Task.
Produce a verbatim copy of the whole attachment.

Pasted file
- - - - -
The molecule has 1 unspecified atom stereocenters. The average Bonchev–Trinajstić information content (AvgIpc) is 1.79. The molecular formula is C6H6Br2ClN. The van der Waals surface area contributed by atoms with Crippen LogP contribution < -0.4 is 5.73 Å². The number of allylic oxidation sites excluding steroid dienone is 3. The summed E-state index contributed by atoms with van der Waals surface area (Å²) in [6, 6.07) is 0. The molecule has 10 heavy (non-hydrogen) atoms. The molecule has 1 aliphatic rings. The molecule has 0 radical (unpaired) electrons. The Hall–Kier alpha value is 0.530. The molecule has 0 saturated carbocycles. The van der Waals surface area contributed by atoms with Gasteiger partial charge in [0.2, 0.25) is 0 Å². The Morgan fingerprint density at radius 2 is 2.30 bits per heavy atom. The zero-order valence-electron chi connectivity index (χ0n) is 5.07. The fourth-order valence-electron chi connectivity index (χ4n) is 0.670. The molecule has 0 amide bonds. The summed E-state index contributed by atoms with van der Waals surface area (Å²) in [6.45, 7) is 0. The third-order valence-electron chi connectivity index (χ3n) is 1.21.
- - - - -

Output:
The molecule has 1 unspecified atom stereocenters. The average Bonchev–Trinajstić information content (AvgIpc) is 1.79. The molecular formula is C6H6Br2ClN. The van der Waals surface area contributed by atoms with Crippen LogP contribution < -0.4 is 5.73 Å². The number of allylic oxidation sites excluding steroid dienone is 3. The summed E-state index contributed by atoms with van der Waals surface area (Å²) in [6, 6.07) is 0. The molecule has 10 heavy (non-hydrogen) atoms. The molecule has 1 aliphatic rings. The molecule has 0 radical (unpaired) electrons. The Hall–Kier alpha value is 0.530. The molecule has 0 saturated carbocycles. The van der Waals surface area contributed by atoms with Gasteiger partial charge in [0.2, 0.25) is 0 Å². The Morgan fingerprint density at radius 2 is 2.30 bits per heavy atom. The zero-order valence-electron chi connectivity index (χ0n) is 5.07. The fourth-order valence-electron chi connectivity index (χ4n) is 0.670. The molecule has 0 amide bonds. The summed E-state index contributed by atoms with van der Waals surface area (Å²) in [6.45, 7) is 0. The third-order valence-electron chi connectivity index (χ3n) is 1.21.